• Supervisor — Employees were split about how supervisors contribute to work-place stress. Low performers said their supervisor was a cause of workplace stress whereas top performers more frequently cited poorly defined work processes, not their supervisor, as a reason for stress.

The Gallup organization identified relationship between the employee and the boss is the most significant reason why employees left their job, not the job itself.

Comments Off on Can friendly social talk make your smarter?

Can friendly social talk make your smarter?

Posted October 29th, 2010 in Articles, Blogs by admin

Human beings are social animals . We spend most of our lives with others in groups. And our intelligence sets us apart from others animal species. Leaders in organizations focus a great deal on factors that will improve productivity and its impact on the bottom line, but usually that takes the form of looking at marketing, sales, financial structures and organizational issues. It rarely takes the form of looking at social interaction among people in the organization.

Talking with people in a friendly manner can make it easier to solve problems, but conversations that are competitive in nature, rather than collaborative or cooperative, have no cognitive benefits, according to a new study by scientists at the Institute for Social Research at the University of Michigan.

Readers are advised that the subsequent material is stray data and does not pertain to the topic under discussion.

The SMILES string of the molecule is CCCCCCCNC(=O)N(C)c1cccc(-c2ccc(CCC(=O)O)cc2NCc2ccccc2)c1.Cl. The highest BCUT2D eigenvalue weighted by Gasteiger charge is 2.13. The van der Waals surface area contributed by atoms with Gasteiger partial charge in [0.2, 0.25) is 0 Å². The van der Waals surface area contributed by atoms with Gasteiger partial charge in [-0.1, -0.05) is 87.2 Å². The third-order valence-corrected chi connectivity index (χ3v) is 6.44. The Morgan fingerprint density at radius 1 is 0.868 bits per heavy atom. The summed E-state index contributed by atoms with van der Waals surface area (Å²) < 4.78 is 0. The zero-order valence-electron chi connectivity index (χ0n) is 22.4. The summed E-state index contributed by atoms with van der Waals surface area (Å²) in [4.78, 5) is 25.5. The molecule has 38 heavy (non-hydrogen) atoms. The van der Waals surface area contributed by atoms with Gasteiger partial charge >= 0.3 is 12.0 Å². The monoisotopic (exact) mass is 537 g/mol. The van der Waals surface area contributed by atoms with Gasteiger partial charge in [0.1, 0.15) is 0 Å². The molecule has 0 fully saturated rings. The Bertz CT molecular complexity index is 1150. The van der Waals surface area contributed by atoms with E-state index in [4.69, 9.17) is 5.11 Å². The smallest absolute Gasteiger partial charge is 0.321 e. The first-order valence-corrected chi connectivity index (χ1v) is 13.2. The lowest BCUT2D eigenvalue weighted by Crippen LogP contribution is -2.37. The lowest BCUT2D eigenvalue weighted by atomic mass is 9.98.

According to Oscar Ybara, the lead researcher in the study, which will be published in the forthcoming per-reviewed journal Social Psychological and Personality Science, “simply talking to people the way you do when you’re making friends, can provide mental benefits.” In this study and in previous studies, Ybara contends that positive social interaction boosts the brain’s executive function and subsequent performance on a variety of cognitive tasks.

The researchers also found that just spending 10 minutes talking to another person improved their memory and performance on cognitive tests.

In contrast, when participants in the study engaged in conversation that had a competitive edge, their performance on cognitive tasks showed no improvement. Ybara argues that “performance boosts come about because social interactions induce people to try to take other people’s perspectives on things..” Ybara contends that his research clearly highlights the connection between social intelligence and general intelligence and the overlap between social-cognitive and executive brain functions.